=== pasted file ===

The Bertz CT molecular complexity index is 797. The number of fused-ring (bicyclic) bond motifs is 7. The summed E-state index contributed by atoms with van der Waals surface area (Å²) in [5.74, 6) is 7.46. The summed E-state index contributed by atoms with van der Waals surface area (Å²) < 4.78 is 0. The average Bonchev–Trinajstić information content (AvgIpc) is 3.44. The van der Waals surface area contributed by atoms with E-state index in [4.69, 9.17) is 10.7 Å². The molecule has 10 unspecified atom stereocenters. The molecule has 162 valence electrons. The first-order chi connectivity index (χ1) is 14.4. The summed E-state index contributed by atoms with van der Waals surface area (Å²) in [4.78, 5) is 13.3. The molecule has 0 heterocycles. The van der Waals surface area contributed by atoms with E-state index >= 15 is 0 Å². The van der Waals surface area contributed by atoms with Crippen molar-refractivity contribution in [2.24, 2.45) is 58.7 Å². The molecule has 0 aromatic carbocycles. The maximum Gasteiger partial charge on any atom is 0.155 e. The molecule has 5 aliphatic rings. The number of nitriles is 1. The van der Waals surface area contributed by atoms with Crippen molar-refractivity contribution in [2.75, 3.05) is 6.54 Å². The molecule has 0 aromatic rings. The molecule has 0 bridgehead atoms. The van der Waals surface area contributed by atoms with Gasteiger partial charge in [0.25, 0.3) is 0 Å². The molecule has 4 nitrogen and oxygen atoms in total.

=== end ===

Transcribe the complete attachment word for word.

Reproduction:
The Bertz CT molecular complexity index is 797. The number of fused-ring (bicyclic) bond motifs is 7. The summed E-state index contributed by atoms with van der Waals surface area (Å²) in [5.74, 6) is 7.46. The summed E-state index contributed by atoms with van der Waals surface area (Å²) < 4.78 is 0. The average Bonchev–Trinajstić information content (AvgIpc) is 3.44. The van der Waals surface area contributed by atoms with E-state index in [4.69, 9.17) is 10.7 Å². The molecule has 10 unspecified atom stereocenters. The molecule has 162 valence electrons. The first-order chi connectivity index (χ1) is 14.4. The summed E-state index contributed by atoms with van der Waals surface area (Å²) in [4.78, 5) is 13.3. The molecule has 0 heterocycles. The van der Waals surface area contributed by atoms with E-state index >= 15 is 0 Å². The van der Waals surface area contributed by atoms with Crippen molar-refractivity contribution in [2.24, 2.45) is 58.7 Å². The molecule has 0 aromatic carbocycles. The maximum Gasteiger partial charge on any atom is 0.155 e. The molecule has 5 aliphatic rings. The number of nitriles is 1. The van der Waals surface area contributed by atoms with Crippen molar-refractivity contribution in [2.75, 3.05) is 6.54 Å². The molecule has 0 aromatic rings. The molecule has 0 bridgehead atoms. The van der Waals surface area contributed by atoms with Gasteiger partial charge in [0.25, 0.3) is 0 Å². The molecule has 4 nitrogen and oxygen atoms in total.